Yamaha is still looking into self-balancing systems

We’ve had Motobot and Motodroid, well now Yamaha has developed Advanced Motorcycle Stability Assist System and fitted it to an electric motorcycle

self-balancing system R3

MANY mainstream motorcycle manufacturers have toyed with the idea of developing a self-driving or self-balancing motorcycle. With Honda, BMW, Harley-Davidson, and Yamaha are all being reported to have dipped a robotic toe into the technology.

Yamaha though is the one brand that seems to be really pushing this technology forwards though, whether riders want the technology or not. It all began with the Motobot, announced in 2015, a system that was superseded by Motodroid in 2017. Motobot was hailed as a motorcycle-riding robot that could use normal human controls to ride any motorcycle, and lap tracks at more than 200kph (124mph). Motodroid had much loftier ambitions, and Yamaha touted the device to be lapping tracks quicker than the factory's star rider, Valentino Rossi.

The Yamaha Motodroid concept from 2017

In the end, neither really hit the mark, although it now becomes clear what was actually going on. Rather than develop a machine that could ride a bike at serious speeds on the track, Yamaha was building up a knowledge base for use on future projects and using the headline-grabbing droids as a vehicle to drum up some noise about the high-tech systems it was developing.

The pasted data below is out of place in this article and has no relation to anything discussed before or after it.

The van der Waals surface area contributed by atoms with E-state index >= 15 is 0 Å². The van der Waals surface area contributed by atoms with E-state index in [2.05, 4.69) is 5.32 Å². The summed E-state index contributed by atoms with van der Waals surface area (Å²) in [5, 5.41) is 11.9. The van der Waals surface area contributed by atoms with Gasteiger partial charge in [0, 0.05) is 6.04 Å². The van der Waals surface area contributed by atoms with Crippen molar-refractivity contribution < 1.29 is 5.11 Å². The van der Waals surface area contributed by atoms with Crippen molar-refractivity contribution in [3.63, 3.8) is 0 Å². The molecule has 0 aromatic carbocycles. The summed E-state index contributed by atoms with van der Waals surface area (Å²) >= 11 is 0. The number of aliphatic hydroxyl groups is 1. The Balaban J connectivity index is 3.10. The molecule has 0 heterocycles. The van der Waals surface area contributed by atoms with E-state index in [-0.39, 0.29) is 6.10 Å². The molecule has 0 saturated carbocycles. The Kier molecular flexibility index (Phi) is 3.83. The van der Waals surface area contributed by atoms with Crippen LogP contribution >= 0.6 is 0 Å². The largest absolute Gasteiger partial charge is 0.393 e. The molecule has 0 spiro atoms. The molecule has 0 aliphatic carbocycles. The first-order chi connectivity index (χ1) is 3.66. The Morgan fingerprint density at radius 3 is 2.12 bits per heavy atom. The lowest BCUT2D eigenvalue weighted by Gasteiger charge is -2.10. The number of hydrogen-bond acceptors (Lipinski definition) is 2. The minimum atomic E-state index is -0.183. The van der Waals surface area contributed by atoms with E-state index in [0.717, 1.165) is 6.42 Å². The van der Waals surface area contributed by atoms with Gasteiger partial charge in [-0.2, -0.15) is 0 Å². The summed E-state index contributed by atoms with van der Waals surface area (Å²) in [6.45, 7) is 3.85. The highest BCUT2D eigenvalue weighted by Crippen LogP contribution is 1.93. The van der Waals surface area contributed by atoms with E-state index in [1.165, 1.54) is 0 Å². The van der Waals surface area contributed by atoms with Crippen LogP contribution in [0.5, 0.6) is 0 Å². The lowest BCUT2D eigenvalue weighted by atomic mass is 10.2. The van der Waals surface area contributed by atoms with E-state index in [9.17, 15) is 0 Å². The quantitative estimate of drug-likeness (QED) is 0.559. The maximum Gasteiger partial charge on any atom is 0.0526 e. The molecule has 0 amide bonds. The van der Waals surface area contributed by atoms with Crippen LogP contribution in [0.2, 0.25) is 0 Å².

The fruits of that could be what we are looking at here, as Yamaha gives us its first glimpse of a self-balancing bike that could go into production. It’s a fairly standard-looking Yamaha R3, with a few additions to its design. First up, it’s electrically powered, unlike Motobot and Motodroid which utilised conventional petrol-powered machines. It also features an innovative self-balancing system, bolted directly onto the R3 platform.

It is called Advanced Motorcycle Stability Assist System, or AMSAS for short. It features a six-axis inertial measurement platform, with automated steering inputs that can achieve self-stabilisation at speeds below 5kph. And we aren’t talking about self-balancing while the vehicle is without a rider on the seat. Yamaha has released a video of the bike showing a rider on the seat, moving along slowly with no hands on the controls while the electronics do their thing.

Yamaha is still looking into self-balancing systems

The thinking behind the project is motorcycle safety, with Yamaha pointing out that 70 percent of bike crashes happen within two seconds after the initial moment of cause. It claims this is not enough time for some riders to avoid a crash, and it hopes that in these cases, AMSAS can then step in to save the day.

While the technology may seem redundant to many riders, it’s clear that motorcycle manufacturers, including the biggest names in the business, are taking it very seriously. Whether or not we see this on the road in years to come though remains to be seen.

2022 Yamaha XSR900 Review

2022 Yamaha XSR900 Review | Much Faster Sons!